Kubicek Balloons is the only balloon company in the world who produces its own fabric; in fact it also invented this unique fabric for use in hot air balloons. Fabric is the most important part of a balloon envelope and having control of production means that we know precisely what will go into your envelope. Like all products our fabric is constantly being developed to improve the life, strength and brightness of our balloons. The latest version of our fabric is called Kubicek Polyester.
Polyester vs. Nylon (Polyamide)
When buying a new balloon, one of the basic decisions that you have to make is what fabric goes into the envelope. Just as fixed-wing pilots face the decision between dural or composites, our customers have to choose whether to buy a Polyester or Nylon (Polyamide) envelope. Although our recommendation would always be polyester, the client makes the final decision. Let’s take a look, and see why most of our balloons are made of polyester.
You can read more about the basic characteristics of Nylon, Polyester, and its comparison here. However please bear in mind that the thread (either Polyester or Nylon) is just one part of the story – although a very important one. In our opinion and experience the best fabric to build hot air balloons from is Polyester.
Balloon fabric is composed of two elementary components - the fiber itself and the coating. Some characteristics of the balloon fabric come from the fiber, some from the coating. Usually it is a combination of both. So let’s take a look at the pros and cons of a balloon fabric based on either Polyester and Nylon, not just the simple difference between Polyester and Nylon itself.
Please note: There are a lot of manufacturers of Nylon fabric used in hot-air balloons, some of the major companies are: Mayer Mayor, Coating Application, Lückenhaus, Gelvenor, Porcher and The British Millerain. Each manufacturer’s fabric has its own characteristics. For this comparison we will use an average fabric.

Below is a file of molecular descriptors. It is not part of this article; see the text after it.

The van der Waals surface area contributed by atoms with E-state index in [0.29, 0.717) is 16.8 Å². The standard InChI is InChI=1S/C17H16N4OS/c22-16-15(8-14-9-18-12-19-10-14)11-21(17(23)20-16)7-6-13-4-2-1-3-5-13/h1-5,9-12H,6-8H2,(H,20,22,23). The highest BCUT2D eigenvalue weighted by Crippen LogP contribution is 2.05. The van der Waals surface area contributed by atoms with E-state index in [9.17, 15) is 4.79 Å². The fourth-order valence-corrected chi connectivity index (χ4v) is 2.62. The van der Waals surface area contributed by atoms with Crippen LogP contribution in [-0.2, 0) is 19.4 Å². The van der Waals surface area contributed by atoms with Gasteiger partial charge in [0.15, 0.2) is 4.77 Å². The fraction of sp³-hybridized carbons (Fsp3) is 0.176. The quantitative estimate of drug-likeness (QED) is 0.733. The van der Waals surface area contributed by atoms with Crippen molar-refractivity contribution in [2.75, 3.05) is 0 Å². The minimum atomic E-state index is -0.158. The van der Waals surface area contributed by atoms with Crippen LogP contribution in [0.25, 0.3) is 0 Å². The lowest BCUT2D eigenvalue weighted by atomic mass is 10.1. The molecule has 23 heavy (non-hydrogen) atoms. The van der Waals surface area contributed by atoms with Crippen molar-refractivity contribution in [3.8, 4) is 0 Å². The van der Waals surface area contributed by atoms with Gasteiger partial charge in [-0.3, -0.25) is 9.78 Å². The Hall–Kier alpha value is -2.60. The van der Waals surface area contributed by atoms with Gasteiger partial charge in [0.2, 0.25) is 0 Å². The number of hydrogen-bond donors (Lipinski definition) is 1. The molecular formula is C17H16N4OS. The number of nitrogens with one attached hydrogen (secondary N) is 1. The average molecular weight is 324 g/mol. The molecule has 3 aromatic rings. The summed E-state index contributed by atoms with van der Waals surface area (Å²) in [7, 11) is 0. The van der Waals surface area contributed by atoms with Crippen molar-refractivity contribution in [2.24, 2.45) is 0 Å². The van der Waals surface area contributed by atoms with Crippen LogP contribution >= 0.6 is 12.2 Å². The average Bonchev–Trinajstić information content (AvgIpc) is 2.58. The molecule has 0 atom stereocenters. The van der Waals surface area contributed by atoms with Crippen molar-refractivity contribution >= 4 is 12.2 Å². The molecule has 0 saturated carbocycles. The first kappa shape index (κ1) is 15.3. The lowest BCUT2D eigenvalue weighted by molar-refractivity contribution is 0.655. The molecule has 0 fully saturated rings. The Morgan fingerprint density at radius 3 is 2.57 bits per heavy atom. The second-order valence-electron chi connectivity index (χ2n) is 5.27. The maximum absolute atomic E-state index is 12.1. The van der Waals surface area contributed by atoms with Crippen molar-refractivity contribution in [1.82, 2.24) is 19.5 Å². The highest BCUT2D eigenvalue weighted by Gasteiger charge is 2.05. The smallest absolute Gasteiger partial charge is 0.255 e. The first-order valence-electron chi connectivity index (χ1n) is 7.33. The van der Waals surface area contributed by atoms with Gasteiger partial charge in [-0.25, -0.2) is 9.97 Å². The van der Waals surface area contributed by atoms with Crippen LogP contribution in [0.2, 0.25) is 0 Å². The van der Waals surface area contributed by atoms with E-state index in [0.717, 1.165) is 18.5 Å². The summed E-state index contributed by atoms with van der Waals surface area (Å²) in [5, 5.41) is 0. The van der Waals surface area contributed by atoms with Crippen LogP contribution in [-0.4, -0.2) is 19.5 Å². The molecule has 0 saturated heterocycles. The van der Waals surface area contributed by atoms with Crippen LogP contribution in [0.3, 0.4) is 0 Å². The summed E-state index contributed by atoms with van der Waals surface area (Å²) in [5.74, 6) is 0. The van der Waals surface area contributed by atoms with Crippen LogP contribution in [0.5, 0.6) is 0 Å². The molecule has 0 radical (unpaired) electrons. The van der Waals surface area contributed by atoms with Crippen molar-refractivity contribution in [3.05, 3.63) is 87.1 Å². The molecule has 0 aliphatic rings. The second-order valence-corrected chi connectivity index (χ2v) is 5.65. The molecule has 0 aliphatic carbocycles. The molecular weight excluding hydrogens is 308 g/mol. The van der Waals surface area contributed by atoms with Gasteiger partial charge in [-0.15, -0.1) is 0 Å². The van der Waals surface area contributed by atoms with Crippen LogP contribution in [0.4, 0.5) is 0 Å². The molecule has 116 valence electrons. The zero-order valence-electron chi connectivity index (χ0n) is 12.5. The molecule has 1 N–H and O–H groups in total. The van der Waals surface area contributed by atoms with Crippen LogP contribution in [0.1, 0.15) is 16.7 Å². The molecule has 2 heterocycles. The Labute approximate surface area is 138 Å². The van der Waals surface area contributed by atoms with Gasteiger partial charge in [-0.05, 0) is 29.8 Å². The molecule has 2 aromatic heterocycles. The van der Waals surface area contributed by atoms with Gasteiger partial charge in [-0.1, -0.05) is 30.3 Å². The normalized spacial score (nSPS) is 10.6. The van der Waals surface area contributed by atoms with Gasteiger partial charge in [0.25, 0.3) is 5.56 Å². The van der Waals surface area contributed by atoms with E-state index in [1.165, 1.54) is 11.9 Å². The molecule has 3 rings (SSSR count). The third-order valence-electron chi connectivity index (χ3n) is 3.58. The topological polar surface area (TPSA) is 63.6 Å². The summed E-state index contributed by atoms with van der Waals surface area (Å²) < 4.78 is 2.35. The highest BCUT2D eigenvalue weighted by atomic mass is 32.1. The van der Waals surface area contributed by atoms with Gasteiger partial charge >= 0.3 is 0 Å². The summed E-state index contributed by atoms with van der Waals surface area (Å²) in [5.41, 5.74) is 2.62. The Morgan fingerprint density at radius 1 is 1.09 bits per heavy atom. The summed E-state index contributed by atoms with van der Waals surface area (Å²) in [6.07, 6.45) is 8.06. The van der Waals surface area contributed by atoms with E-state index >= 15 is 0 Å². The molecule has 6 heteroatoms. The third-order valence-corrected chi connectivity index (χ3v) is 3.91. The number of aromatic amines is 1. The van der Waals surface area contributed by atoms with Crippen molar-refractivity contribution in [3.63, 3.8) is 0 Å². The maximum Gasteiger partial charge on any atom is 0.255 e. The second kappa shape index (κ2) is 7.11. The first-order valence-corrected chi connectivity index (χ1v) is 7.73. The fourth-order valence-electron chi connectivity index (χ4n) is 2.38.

The Main Features of Polyester Balloon Fabric
High temperature tolerance
Polyester fabric is, in general, more resistant against overheating. When subjected to high temperatures it degrades very slowly and there is no risk of an immediate decrease in strength.
Lifetime and Temperature Endurance
Long lifetime cycle is the main reason for choosing Polyester fiber. In practice no polyester balloon flown correctly lasts less than 500 flight hours and many are still flying with more than 1,000 flight hours. This is the reason why we are happy to offer a standard warranty, on our Kubicek Polyester fabric, of at least 300-flight hours (400-flight hours for certain destinations) - talk to our sales representative for the warranty in your specific area.
In Polyester fabrics air permeability doesn’t affect the strength of the fabric